Goldman Sachs Group Inc, the third-largest US securities firm, said oil will average US$46 a barrel next year, rising from US$42 a barrel this year because of higher costs and the need for more drilling to find reserves.
"The oil market is entering a new investment super-cycle for the first time since the 1970s," Jeffrey Currie, managing director at Goldman's global investment research, told reporters in Seoul yesterday.
"Poor returns in commodity sectors led investment to flow elsewhere," Currie said. "Inadequate investment has sustained higher oil prices. It's the revenge of the old economy."
In September, Goldman Sachs forecast oil will remain at about US$50 a barrel for the rest of the year and stay high next year.
Crude oil prices are forecast to rise from the current level of US$43, fall to US$44 in the second quarter and rise again to US$48 at the end of next year, Currie said.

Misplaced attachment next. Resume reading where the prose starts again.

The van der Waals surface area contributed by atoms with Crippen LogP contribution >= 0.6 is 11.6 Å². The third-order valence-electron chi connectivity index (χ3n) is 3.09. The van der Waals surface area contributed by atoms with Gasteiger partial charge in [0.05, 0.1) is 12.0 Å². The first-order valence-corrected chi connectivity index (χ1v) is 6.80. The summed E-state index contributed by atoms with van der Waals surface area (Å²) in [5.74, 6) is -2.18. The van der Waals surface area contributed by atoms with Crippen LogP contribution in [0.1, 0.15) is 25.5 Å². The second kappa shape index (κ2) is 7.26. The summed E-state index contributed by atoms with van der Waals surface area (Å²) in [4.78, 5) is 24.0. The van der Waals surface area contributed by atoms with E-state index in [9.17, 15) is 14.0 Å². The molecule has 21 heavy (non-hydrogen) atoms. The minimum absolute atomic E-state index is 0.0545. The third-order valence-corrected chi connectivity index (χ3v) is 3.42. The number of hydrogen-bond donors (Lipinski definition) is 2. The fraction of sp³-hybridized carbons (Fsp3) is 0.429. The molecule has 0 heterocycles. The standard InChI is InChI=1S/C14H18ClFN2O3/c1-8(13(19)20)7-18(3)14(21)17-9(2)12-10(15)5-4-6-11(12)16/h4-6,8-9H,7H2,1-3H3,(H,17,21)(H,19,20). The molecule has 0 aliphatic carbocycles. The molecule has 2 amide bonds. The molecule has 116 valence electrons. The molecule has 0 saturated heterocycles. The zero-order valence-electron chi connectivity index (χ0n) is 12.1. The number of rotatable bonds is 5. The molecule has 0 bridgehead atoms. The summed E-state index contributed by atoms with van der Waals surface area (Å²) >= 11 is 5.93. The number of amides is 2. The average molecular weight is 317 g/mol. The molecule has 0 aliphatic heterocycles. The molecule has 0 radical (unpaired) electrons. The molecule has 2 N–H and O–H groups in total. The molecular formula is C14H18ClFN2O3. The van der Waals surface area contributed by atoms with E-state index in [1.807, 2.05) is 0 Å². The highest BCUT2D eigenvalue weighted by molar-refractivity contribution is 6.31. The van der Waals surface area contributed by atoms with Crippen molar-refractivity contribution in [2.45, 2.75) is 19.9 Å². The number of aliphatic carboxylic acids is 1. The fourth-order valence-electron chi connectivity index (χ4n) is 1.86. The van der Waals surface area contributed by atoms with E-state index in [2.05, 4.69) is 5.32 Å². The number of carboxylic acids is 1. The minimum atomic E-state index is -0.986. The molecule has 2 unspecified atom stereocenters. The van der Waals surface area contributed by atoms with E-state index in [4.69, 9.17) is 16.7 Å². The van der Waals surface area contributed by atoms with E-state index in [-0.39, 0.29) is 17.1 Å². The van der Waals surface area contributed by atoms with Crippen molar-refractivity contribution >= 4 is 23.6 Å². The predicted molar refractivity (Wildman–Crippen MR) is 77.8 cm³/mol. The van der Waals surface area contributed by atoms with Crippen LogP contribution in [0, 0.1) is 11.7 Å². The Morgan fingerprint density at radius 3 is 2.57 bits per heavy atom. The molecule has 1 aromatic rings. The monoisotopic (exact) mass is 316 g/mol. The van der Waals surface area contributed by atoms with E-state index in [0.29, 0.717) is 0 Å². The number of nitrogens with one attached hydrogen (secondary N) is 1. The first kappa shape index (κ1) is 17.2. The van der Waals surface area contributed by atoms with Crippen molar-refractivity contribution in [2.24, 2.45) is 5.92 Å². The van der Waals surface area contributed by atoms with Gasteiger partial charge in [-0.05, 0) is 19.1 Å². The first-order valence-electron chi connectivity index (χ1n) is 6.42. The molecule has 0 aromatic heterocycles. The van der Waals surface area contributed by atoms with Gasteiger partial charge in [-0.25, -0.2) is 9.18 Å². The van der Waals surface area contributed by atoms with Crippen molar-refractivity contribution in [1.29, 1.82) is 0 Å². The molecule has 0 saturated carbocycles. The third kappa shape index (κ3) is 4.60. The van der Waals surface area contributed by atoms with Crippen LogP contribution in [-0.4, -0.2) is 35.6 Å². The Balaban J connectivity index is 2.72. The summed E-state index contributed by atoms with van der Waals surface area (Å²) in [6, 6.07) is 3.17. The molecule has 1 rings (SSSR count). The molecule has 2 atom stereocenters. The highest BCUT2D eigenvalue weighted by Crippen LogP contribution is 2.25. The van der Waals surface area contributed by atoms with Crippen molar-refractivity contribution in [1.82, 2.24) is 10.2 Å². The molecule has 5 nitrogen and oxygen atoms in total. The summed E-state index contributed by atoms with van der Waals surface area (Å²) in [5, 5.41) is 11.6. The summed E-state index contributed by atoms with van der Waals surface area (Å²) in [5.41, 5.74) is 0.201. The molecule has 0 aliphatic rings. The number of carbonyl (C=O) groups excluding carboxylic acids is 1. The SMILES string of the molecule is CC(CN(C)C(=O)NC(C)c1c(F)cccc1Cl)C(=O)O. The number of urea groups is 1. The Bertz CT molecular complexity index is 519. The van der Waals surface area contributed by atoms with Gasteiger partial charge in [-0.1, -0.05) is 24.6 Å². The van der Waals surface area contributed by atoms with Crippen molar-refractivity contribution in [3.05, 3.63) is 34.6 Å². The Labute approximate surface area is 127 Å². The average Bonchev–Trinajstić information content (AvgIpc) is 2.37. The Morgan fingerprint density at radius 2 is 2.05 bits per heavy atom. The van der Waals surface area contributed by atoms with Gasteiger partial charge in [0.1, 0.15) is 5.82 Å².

"We forecast a dip in the second quarter because of a combination of a slowdown in economic growth and increased supplies of new fields coming on line in places like West Africa and Russia," he said.
Oil prices pushed past US$43 in Asian trade yesterday but the market was quite calm as the focus shifted to OPEC following a bloody attack on the US consulate in the port city of Jiddah, Saudi Arabia.
"The market discounted it immediately," Eswaran Ramasamy, the Singapore-based director for energy information provider Platts, said of the attack.